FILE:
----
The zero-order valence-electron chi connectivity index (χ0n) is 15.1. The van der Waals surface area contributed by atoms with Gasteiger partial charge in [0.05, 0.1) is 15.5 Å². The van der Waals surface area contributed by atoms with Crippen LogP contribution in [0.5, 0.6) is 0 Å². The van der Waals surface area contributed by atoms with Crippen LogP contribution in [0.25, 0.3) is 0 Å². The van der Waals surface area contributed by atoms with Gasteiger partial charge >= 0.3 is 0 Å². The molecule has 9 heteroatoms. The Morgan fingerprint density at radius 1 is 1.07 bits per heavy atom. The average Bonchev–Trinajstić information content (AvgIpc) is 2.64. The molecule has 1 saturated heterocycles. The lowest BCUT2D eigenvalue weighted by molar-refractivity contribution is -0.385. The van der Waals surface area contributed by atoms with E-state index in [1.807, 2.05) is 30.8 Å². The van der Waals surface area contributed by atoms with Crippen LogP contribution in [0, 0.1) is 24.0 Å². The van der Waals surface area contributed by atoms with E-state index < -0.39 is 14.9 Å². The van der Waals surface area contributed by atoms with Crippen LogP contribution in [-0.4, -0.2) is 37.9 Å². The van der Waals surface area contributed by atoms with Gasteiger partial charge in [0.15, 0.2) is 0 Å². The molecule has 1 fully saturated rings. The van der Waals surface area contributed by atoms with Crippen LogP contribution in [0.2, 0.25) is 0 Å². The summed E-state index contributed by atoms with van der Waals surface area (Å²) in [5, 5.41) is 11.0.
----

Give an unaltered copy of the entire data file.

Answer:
The zero-order valence-electron chi connectivity index (χ0n) is 15.1. The van der Waals surface area contributed by atoms with Gasteiger partial charge in [0.05, 0.1) is 15.5 Å². The van der Waals surface area contributed by atoms with Crippen LogP contribution in [0.5, 0.6) is 0 Å². The van der Waals surface area contributed by atoms with Crippen LogP contribution in [0.25, 0.3) is 0 Å². The van der Waals surface area contributed by atoms with Gasteiger partial charge >= 0.3 is 0 Å². The molecule has 9 heteroatoms. The Morgan fingerprint density at radius 1 is 1.07 bits per heavy atom. The average Bonchev–Trinajstić information content (AvgIpc) is 2.64. The molecule has 1 saturated heterocycles. The lowest BCUT2D eigenvalue weighted by molar-refractivity contribution is -0.385. The van der Waals surface area contributed by atoms with E-state index in [1.807, 2.05) is 30.8 Å². The van der Waals surface area contributed by atoms with Crippen LogP contribution in [0, 0.1) is 24.0 Å². The van der Waals surface area contributed by atoms with E-state index < -0.39 is 14.9 Å². The van der Waals surface area contributed by atoms with Crippen LogP contribution in [-0.4, -0.2) is 37.9 Å². The van der Waals surface area contributed by atoms with Gasteiger partial charge in [0.15, 0.2) is 0 Å². The molecule has 1 fully saturated rings. The van der Waals surface area contributed by atoms with Crippen LogP contribution in [0.2, 0.25) is 0 Å². The summed E-state index contributed by atoms with van der Waals surface area (Å²) in [5, 5.41) is 11.0.